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House of Commons Hansard
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Social Media Service Providers (Civil Liability and Oversight)
28 February 2018
Volume 636

Motion for leave to bring in a Bill (Standing Order No. 23)

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I beg to move,

That leave be given to bring in a Bill to make social media service providers liable for online publications in respect of civil proceedings in specified circumstances; to establish and confer functions upon a commissioner for online safety; to make provision about the disclosure of certain information by social media service providers; and for connected purposes.

I suggest to the House that this Bill is an important legislative proposal. In the three weeks subsequent to my tabling it, two incidents have occurred that have directly impacted me, my staff and my family. Those incidents are specific examples of why our powers in this country over internet companies are too weak, and this Bill would transform the situation. In the first example, a series of violent threats were directed at me and my family on Twitter, and they were acted on by the police in the appropriate way. Immediately on receiving the tweets, I registered them, in the Twitter style, with Twitter. Doing so removes them from the public domain. The police need to know the precise times at which those tweets were sent—not the times at which they went on to the parliamentary system via email, which I can give them—but Twitter refuses to provide them to me.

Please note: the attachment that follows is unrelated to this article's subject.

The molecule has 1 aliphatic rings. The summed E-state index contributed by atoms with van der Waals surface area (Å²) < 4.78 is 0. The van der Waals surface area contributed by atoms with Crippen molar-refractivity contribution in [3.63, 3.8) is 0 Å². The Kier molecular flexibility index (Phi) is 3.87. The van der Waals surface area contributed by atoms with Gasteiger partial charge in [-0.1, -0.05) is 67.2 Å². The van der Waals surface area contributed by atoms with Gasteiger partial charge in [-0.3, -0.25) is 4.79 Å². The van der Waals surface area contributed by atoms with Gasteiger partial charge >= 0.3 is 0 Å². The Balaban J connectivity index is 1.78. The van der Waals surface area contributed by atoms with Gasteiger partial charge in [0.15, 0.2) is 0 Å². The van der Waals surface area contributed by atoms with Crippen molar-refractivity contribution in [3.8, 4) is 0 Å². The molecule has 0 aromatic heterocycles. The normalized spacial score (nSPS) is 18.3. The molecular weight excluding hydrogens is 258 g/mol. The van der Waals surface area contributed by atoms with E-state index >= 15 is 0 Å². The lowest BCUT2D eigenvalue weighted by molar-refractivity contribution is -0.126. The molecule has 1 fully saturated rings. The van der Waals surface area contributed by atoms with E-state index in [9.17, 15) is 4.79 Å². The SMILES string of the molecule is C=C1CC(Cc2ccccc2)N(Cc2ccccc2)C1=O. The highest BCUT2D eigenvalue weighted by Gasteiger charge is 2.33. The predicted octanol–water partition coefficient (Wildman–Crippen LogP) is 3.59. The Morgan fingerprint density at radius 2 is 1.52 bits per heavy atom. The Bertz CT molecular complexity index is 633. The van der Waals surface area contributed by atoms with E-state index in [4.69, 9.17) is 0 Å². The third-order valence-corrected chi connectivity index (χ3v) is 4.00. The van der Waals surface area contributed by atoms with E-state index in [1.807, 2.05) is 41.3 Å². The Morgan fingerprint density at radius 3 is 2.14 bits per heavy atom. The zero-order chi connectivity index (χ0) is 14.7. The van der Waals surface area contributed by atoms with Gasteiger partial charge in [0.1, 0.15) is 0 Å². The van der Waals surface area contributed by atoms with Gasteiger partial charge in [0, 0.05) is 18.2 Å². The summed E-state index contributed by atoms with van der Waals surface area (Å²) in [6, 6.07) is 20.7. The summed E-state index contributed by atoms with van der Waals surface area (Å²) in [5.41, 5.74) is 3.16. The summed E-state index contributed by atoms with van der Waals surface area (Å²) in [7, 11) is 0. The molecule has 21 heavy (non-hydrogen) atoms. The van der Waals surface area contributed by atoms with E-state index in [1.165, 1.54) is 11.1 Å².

The second example concerns Facebook. A gentleman was convicted and imprisoned—I believe he is still in prison—following a series of very aggressive internet attacks on other Members of Parliament and me. I was referred to directly in the court proceedings. Last week, there was a repeat of these Facebook attacks. A fake account was created in my name, with my face on it, to put out statements that could best be described as incendiary. They are the sort of thing that none of us in here, myself included, would ever dream of saying, and they are designed to incite violence against me. The first time that happened, it had just such an impact: extremists in my locality made direct and specific threats. Facebook refuses to assist by providing the message, which was immediately deleted, so that I can give it to the police. The individual who originated it has served, and may still be serving, a custodial sentence for precisely such activity, with that exemplar part of the case taken against him.

I come to the purpose of the Bill. If the broadcast media—television or radio—or the newspapers failed to co-operate, I would be free to take civil action against them, as would the Government and the police. To take action in the courts might be complicated, but the fact that it is possible means that newspapers and broadcast media are co-operative with individuals and the police. When it comes to internet companies, we have no such powers. Our law comes from section 230 of the United States Communications Decency Act 1996, which explicitly confers immunity on the operators of internet services, who are not deemed to be publishers of, and therefore not legally liable for, the words of third parties who use their services.

European directive 2000/31 of the European Parliament and the Council on 8 June 2000 was harmonised into UK law by the Electronic Commerce (EC Directive) Regulations 2002, which also explicitly give immunity to internet companies. Such immunity is not given, in a free and competitive market, to newspapers, television or radio. In other words, there is a specific immunity solely and exclusively for internet companies.